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taking the first steps toward becoming a doctor.
At Hopkins, he sought to make himself a well-rounded person, studying not just hard science but humanities courses like psychology, sociology, history, French. He met his wife, Robyn.
Coles then moved on to Duke University for medical school in 1982. From the mid-80s through the early ’90s, his resume has all the signs of big ambition—residency training in cardiology and internal medicine at Massachusetts General Hospital, a master’s degree in public health from Harvard University, and a research fellowship at Harvard Medical School. While that was going on, he and Robyn had started a family, she had started a business to make up for his modest wages as a medical resident, and Coles moonlighted as an ER physician to help pay the bills. “When I look back, those were such unimaginably crazy hectic days,” Coles says. One fond memory of those days, he says, is of bringing his toddler son to the hospital to hang around when he had some rare downtime.
Coles says he figured he would pursue a career as a clinician, someone who would both treat patients and help advance his field through research. But he grew disillusioned with the healthcare system, and toyed with different ideas on how to make a bigger impact on medicine, perhaps by becoming a lobbyist or a healthcare staffer for a congressman on Capitol Hill. Mass General fought hard to keep him, offering him a chance to set up a new state government affairs office and work with the CEO, but Coles passed on it. Ultimately, by 1992, he was attracted to job that put him on the leadership track at Merck, the pharmaceutical industry giant.
Many of his colleagues were unimpressed. “People called me names. They said I was a traitor. I had gone to dark side,” Coles says. “How could you throw away these wonderful years, this great training, best in world, and go into industry?” But there were supporters, too. Just in case he ever soured on industry, one of his mentors at MGH said, a faculty position would remain open for him.
But Coles didn’t look back. He moved the family to Pennsylvania to join Merck, and started studying marketing. “It was a real learning experience. It was fundamentally like doing an internship all over again,” Coles says. Within a couple of years, he was promoted to vice president, and was overseeing marketing of ACE inhibitor drugs to cardiologists.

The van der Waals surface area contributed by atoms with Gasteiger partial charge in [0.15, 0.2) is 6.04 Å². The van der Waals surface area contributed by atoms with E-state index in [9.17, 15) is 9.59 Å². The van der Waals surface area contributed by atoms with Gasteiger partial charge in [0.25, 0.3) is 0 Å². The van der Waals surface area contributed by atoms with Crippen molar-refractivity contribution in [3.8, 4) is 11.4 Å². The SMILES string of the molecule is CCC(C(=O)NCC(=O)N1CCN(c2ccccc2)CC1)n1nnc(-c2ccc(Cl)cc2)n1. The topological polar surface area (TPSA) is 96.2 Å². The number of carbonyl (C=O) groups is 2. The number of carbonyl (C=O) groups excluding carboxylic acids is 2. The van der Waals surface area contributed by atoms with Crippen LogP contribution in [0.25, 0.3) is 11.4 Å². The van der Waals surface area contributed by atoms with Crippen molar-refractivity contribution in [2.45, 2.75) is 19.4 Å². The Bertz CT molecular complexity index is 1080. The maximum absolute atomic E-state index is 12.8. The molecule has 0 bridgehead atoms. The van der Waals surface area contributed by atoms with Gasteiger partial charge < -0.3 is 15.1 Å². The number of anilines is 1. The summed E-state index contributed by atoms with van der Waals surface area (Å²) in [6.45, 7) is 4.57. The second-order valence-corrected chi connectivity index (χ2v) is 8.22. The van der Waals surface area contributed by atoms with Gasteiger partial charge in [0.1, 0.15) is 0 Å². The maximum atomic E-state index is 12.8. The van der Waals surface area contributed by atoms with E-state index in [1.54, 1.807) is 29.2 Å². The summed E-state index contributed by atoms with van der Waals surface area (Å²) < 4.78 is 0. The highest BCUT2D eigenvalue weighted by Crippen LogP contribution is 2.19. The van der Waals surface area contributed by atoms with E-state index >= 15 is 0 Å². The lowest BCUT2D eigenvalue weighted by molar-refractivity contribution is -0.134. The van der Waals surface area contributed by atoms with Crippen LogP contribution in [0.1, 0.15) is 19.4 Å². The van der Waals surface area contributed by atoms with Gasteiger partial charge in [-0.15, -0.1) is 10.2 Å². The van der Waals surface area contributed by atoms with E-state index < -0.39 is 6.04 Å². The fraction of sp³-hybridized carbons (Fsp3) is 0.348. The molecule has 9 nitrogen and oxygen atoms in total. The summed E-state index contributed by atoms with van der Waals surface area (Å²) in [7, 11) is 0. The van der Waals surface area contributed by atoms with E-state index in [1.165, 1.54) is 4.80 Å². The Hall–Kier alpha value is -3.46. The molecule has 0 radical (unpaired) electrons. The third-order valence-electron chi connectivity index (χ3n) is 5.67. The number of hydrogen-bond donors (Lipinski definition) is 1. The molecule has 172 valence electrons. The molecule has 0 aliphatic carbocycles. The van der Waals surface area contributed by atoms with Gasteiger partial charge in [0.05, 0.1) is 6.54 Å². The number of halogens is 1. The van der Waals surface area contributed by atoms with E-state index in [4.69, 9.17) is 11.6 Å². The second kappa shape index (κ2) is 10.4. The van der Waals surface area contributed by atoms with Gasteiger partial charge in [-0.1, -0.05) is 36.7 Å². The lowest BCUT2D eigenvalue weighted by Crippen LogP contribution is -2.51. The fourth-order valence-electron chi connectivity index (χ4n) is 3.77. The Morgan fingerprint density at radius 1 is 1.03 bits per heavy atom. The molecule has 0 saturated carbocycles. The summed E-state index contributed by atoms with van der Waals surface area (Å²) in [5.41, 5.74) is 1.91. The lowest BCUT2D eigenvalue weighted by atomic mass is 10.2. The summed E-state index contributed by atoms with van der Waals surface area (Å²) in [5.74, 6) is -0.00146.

Eventually, he grew restless. “I realized the way to grow in this industry is not to rest on your laurels,” Coles says. So when he got a call from Bristol-Myers Squibb, offering him the opportunity to take on a bigger, more global role in introducing cardiovascular products, including the blockbuster anti-clotting agent clopidrogel (Plavix), he jumped. Bristol-Myers, he says, was “hungry” to get bigger and better.
After six years at Bristol, rising to the level of senior vice president, Coles sought out new challenges once again. He says he saw the writing on the wall in pharma. The pipeline was drying up, and it would extremely hard to sustain aggressive growth at companies that were already very large. The Human Genome Project was coming to a close around 2000, and biotech was booming. By 2002, the bubble had burst, but Coles still saw promise at one of the top biotech companies, Cambridge, MA-based Vertex Pharmaceuticals (NASDAQ: VRTX), which he joined as senior vice president of commercial operations.
Coles doesn’t have much to say about his time at Vertex. He left after three years. Later on, he filed a lawsuit, covered at the time in the Boston Globe, in which he said he was stripped of key responsibilities and essentially forced out. Coles didn’t mention the suit during my interviews, and had nothing but nice things to say about the company and its executives. “It was a great learning opportunity for me to learn what biotech is about.” Founder and former CEO Josh Boger, and current CEO Matt Emmens and team “have done a brilliant job,” he says.
By late 2005, Coles moved on for his first chance to run a biotech company, joining Bedminster, NJ-based NPS Pharmaceuticals (NASDAQ: NPSP) as chief operating officer, as an interim step on his way to becoming CEO. He took the top job in May 2006, and it wasn’t long before it became an unhappy experience. When he joined, the company had submitted an application to the FDA for clearance to market an osteoporosis drug, and was gearing up its sales and marketing plans, which was right in Coles’ wheelhouse. But the FDA took a negative view … Next Page »
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